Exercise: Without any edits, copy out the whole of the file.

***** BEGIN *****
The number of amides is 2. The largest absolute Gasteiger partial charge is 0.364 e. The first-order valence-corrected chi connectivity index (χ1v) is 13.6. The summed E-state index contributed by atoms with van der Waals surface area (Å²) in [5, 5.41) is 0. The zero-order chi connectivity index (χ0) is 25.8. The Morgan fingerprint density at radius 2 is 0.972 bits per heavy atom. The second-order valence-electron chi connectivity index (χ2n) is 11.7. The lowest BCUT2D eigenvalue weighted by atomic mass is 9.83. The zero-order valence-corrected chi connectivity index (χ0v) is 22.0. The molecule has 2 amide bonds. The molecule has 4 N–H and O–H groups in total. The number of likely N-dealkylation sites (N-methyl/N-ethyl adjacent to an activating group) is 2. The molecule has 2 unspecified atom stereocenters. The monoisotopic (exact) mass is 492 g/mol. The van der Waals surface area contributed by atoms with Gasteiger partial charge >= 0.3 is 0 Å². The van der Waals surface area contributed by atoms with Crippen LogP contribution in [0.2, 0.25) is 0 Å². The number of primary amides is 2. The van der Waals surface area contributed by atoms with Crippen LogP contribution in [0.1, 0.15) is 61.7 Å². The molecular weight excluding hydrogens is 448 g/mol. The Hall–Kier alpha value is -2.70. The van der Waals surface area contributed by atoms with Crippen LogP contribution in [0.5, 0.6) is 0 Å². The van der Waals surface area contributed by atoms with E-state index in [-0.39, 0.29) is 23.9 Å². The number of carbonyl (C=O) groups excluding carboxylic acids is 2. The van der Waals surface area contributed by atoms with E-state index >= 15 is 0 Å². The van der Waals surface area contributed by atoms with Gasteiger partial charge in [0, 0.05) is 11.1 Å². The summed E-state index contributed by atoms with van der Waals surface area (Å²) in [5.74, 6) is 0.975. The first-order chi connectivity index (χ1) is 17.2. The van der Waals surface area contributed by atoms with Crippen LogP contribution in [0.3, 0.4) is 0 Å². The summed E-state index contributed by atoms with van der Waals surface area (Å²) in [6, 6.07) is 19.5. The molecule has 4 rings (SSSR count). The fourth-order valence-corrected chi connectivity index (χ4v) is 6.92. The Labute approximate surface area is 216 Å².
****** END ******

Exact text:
The number of amides is 2. The largest absolute Gasteiger partial charge is 0.364 e. The first-order valence-corrected chi connectivity index (χ1v) is 13.6. The summed E-state index contributed by atoms with van der Waals surface area (Å²) in [5, 5.41) is 0. The zero-order chi connectivity index (χ0) is 25.8. The Morgan fingerprint density at radius 2 is 0.972 bits per heavy atom. The second-order valence-electron chi connectivity index (χ2n) is 11.7. The lowest BCUT2D eigenvalue weighted by atomic mass is 9.83. The zero-order valence-corrected chi connectivity index (χ0v) is 22.0. The molecule has 2 amide bonds. The molecule has 4 N–H and O–H groups in total. The number of likely N-dealkylation sites (N-methyl/N-ethyl adjacent to an activating group) is 2. The molecule has 2 unspecified atom stereocenters. The monoisotopic (exact) mass is 492 g/mol. The van der Waals surface area contributed by atoms with Gasteiger partial charge >= 0.3 is 0 Å². The van der Waals surface area contributed by atoms with Crippen LogP contribution in [0.2, 0.25) is 0 Å². The number of primary amides is 2. The van der Waals surface area contributed by atoms with Crippen LogP contribution in [0.1, 0.15) is 61.7 Å². The molecular weight excluding hydrogens is 448 g/mol. The Hall–Kier alpha value is -2.70. The van der Waals surface area contributed by atoms with Crippen LogP contribution in [0.5, 0.6) is 0 Å². The van der Waals surface area contributed by atoms with E-state index in [-0.39, 0.29) is 23.9 Å². The number of carbonyl (C=O) groups excluding carboxylic acids is 2. The van der Waals surface area contributed by atoms with E-state index >= 15 is 0 Å². The van der Waals surface area contributed by atoms with Gasteiger partial charge in [0, 0.05) is 11.1 Å². The summed E-state index contributed by atoms with van der Waals surface area (Å²) in [5.74, 6) is 0.975. The first-order chi connectivity index (χ1) is 17.2. The van der Waals surface area contributed by atoms with Crippen LogP contribution in [0.3, 0.4) is 0 Å². The summed E-state index contributed by atoms with van der Waals surface area (Å²) in [6, 6.07) is 19.5. The molecule has 4 rings (SSSR count). The fourth-order valence-corrected chi connectivity index (χ4v) is 6.92. The Labute approximate surface area is 216 Å².